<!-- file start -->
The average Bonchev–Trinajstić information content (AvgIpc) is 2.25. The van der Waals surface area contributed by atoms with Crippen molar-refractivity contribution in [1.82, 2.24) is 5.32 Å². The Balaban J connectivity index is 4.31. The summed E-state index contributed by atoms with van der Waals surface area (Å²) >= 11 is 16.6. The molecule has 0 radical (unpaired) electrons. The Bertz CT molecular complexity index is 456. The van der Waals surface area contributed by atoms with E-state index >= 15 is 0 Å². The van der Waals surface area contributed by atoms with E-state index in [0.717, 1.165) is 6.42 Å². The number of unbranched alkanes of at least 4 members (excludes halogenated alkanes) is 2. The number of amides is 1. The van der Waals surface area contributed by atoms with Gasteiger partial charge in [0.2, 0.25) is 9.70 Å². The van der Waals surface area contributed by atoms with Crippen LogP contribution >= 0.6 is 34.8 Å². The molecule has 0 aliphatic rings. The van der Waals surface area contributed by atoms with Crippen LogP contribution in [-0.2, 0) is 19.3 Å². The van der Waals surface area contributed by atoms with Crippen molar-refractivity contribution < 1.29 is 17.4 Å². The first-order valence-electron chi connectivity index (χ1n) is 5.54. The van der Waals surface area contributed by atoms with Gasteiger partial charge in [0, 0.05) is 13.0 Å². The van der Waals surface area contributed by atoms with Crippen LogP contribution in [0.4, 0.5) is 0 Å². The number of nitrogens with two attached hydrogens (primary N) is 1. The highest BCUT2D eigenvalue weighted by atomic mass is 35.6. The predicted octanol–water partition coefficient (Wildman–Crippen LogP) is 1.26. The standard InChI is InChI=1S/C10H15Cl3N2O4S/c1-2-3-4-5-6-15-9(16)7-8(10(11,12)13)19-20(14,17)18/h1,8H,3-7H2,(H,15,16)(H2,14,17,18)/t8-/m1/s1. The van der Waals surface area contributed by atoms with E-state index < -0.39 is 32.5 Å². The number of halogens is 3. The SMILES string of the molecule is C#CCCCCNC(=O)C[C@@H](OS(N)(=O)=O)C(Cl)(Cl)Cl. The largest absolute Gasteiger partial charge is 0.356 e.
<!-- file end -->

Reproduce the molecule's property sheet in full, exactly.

The average Bonchev–Trinajstić information content (AvgIpc) is 2.25. The van der Waals surface area contributed by atoms with Crippen molar-refractivity contribution in [1.82, 2.24) is 5.32 Å². The Balaban J connectivity index is 4.31. The summed E-state index contributed by atoms with van der Waals surface area (Å²) >= 11 is 16.6. The molecule has 0 radical (unpaired) electrons. The Bertz CT molecular complexity index is 456. The van der Waals surface area contributed by atoms with E-state index >= 15 is 0 Å². The van der Waals surface area contributed by atoms with E-state index in [0.717, 1.165) is 6.42 Å². The number of unbranched alkanes of at least 4 members (excludes halogenated alkanes) is 2. The number of amides is 1. The van der Waals surface area contributed by atoms with Gasteiger partial charge in [0.2, 0.25) is 9.70 Å². The van der Waals surface area contributed by atoms with Crippen LogP contribution >= 0.6 is 34.8 Å². The molecule has 0 aliphatic rings. The van der Waals surface area contributed by atoms with Crippen LogP contribution in [-0.2, 0) is 19.3 Å². The van der Waals surface area contributed by atoms with Crippen molar-refractivity contribution < 1.29 is 17.4 Å². The first-order valence-electron chi connectivity index (χ1n) is 5.54. The van der Waals surface area contributed by atoms with Gasteiger partial charge in [0, 0.05) is 13.0 Å². The van der Waals surface area contributed by atoms with Crippen LogP contribution in [0.4, 0.5) is 0 Å². The number of nitrogens with two attached hydrogens (primary N) is 1. The highest BCUT2D eigenvalue weighted by atomic mass is 35.6. The predicted octanol–water partition coefficient (Wildman–Crippen LogP) is 1.26. The standard InChI is InChI=1S/C10H15Cl3N2O4S/c1-2-3-4-5-6-15-9(16)7-8(10(11,12)13)19-20(14,17)18/h1,8H,3-7H2,(H,15,16)(H2,14,17,18)/t8-/m1/s1. The van der Waals surface area contributed by atoms with E-state index < -0.39 is 32.5 Å². The number of halogens is 3. The SMILES string of the molecule is C#CCCCCNC(=O)C[C@@H](OS(N)(=O)=O)C(Cl)(Cl)Cl. The largest absolute Gasteiger partial charge is 0.356 e.